Software publishers were delighted by the effectiveness of this new protection scheme. The pirates shuffled away to sulk - and, inevitably, to tinker.
Hackers are known for their cleverness and dogged persistence. It didn't take long for one of them to figure out a way to beat "bad sectoring."
It seems that if you write to a disk sector with your drive speed adjusted far above or below its normal setting, the written data will be screwed up so badly that a normal-speed drive won't be able to read it. A similar result can be obtained by sticking a piece of tape on the disk jacket and pulling on it during a write operation. This throws the drive alignment off just enough to produce a bad sector. These two discoveries have led to a second generation of disk copiers that allows repeated read/write access to any selected sector, making it fairly easy to produce bad format. First you perform a sector-for-sector copy of the source disk, noting the sectors that are bad. Then you go back and destroy the integrity of the noted sectors on the dupe. The copied software will never know what happened to it - and neither will the software author, if the person doing the copying is lucky.
Most of the copy programs in our listing are the second-generation type with provisions for bad sectoring. Some include additional utilities that allow you to directly examine and edit sector data, and perform a variety of other useful (and totally legitimate) housekeeping function. Each listing is followed by a brief comment which notes the strong and weak points of that particular product. Contact the manufacturer if you need more detailed information.
The manufacturers of these copy programs do NOT endorse the use of their products for the purposes of duplicating copyrighted software. All of them include strict warnings to this effect in their documentation, along with a defensive note emphasizing the importance of being able to back up valuable software. It is amusing that most of these same publishers are distributing their copy programs on heavily protected disks! Did I hear someone use the work "hypocrisy?"
Software publishers aren't as worried about second-generation copy programs as you might think. Why? Because they have ALREADY adopted ingenious new disk protection methods that can foil even the most elaborate software-based copier.
Again it was the disk duplicators who came to the rescue, this time with sophisticated duplicating machines that can do all sorts of weird things to the sector headers on an ATARI disk. I won't divulge the details here, but I can tell you that not one of the copy programs listed here can make an executable copy of a disk duplicated using these methods.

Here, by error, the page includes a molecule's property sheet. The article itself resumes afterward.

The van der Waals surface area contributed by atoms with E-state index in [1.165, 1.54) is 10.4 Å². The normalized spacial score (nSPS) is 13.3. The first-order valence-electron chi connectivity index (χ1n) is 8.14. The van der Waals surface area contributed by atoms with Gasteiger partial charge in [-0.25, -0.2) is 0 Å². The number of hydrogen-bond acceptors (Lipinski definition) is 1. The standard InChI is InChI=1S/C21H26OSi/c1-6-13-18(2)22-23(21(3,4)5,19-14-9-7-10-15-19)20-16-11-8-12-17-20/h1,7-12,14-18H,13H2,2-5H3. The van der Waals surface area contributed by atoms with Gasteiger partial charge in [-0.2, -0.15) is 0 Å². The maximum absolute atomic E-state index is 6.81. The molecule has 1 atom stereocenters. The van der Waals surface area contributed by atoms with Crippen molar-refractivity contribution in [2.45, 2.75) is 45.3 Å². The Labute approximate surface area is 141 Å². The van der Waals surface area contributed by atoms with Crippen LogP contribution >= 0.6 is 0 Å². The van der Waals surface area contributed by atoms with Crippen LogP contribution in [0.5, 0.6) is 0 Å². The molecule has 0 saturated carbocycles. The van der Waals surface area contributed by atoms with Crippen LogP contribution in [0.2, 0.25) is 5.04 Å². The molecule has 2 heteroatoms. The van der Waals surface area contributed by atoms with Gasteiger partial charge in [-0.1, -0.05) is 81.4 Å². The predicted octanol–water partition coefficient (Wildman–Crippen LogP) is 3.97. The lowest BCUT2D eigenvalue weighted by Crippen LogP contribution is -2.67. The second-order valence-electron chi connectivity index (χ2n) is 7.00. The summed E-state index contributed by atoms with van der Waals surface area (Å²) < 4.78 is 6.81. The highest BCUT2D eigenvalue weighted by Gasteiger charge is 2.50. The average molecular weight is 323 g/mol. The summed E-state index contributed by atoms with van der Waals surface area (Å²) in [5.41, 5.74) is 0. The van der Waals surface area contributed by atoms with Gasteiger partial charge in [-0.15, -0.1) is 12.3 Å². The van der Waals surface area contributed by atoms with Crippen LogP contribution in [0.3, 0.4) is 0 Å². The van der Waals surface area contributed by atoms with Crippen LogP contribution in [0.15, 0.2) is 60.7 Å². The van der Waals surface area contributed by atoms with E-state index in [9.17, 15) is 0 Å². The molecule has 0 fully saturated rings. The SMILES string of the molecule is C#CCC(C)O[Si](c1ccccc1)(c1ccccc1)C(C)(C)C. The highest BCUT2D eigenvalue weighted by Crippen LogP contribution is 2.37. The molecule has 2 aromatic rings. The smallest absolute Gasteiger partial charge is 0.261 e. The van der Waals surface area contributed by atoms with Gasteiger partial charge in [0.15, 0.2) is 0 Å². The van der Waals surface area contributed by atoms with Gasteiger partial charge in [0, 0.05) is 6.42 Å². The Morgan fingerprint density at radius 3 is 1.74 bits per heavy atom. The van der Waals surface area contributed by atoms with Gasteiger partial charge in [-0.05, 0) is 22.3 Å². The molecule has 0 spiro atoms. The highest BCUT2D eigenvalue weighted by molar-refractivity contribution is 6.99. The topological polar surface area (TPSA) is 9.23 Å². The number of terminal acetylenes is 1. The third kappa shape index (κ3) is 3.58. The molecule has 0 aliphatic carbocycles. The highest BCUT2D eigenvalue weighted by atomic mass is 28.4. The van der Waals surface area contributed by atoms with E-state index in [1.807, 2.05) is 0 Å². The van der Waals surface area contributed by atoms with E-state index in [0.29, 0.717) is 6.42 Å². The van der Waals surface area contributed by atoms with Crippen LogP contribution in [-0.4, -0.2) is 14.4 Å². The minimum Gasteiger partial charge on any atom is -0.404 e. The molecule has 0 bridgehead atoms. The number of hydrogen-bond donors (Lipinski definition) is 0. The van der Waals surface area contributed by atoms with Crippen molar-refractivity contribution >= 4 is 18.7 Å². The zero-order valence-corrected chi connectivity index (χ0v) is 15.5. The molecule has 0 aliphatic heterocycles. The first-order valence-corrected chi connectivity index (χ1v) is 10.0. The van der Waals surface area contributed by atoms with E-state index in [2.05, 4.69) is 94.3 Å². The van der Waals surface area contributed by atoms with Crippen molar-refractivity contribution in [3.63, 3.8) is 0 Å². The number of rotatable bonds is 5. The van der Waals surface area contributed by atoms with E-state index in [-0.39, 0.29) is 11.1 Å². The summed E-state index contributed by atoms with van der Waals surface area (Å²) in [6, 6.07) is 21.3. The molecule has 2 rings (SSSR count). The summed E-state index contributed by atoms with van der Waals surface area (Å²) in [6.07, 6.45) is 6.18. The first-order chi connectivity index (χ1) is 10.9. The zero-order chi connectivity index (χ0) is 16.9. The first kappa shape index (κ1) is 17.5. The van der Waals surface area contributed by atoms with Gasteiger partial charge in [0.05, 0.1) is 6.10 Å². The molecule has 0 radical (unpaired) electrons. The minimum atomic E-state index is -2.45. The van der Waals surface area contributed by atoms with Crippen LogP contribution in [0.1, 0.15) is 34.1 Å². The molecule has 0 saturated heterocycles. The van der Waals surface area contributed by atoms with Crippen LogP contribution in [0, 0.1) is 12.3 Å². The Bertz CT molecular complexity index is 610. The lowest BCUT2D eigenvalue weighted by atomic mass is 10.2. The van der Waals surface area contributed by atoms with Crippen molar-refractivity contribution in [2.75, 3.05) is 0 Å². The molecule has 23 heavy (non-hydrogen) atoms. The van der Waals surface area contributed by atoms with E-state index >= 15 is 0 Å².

What's more, there will NEVER be a copy program that will allow an unmodified 810 to dupe these disks, because there is no way for an 810 to access individual sector headers. The only way out is to scan the entire disk, sector by sector, locating and bypassing the machine-language instructions that took for the special-format. This is a formidable task, especially if the code happens to be encrypted (and it nearly always is). So if your main reason for buying a "disk backup" program is to make dupes of Choplifter, Filemanager 800+, The Datasoft Compiler or any other current software hit for your friends, forget it!
The new disk protection technology has important implications for ALL software buyers, even the completely honest ones (yes, both of you). It is now more important than ever for software publishers to start providing separate backup disks with their products. Not just a mail-in coupon - I mean an extra physical disk, in the same package as the original. This is particularly true of systems and business programs, where an untimely disk failure can cause a lot of annoyance and expense.
Few things are more frustrating than an essential disk that crashes. The first prize for thoughtless software packaging goes to ATARI, for their disk-based version of Microsoft BASIC. Would you risk writing an important business program with this language, knowing that your only copy of the interpreter is a speck of dust away from total uselessness? Would you care to deal directly with ATARI in a time-critical emergency? I thought not.
It would cost publishers only a few dollars more to include a separate backup disk with their products. This simple precaution would go a long way towards protecting the interests of buyers and enhancing the professional image that ATARI software so desperately needs, It would also help reduce the temptation to produce unauthorized backups - a practice that usually leads to pirate copies at the next user's g roup meeting.
I don't think it's necessary to provide separate backups for games. But it would be an inexpensive comfort to have an extra copy on the flip side of the disk, just in case. This is definitely NOT recommended for professional programs. I know of at least one popular (and expensive) business-oriented program that comes only with a flip-side backup - a pointless courtesy if I misplace my disk.
What Do You Think?
A.N.A.L.O.G. is eager to hear your opinions on the issues presented in this article. I'd like to see feedback from everybody. consumers, authors, publishers and maybe even a pirate or two. We'll publish the most interesting replies, in our next issue. So get out your favorite word processing program (hopefully a legitimate copy) and start typing!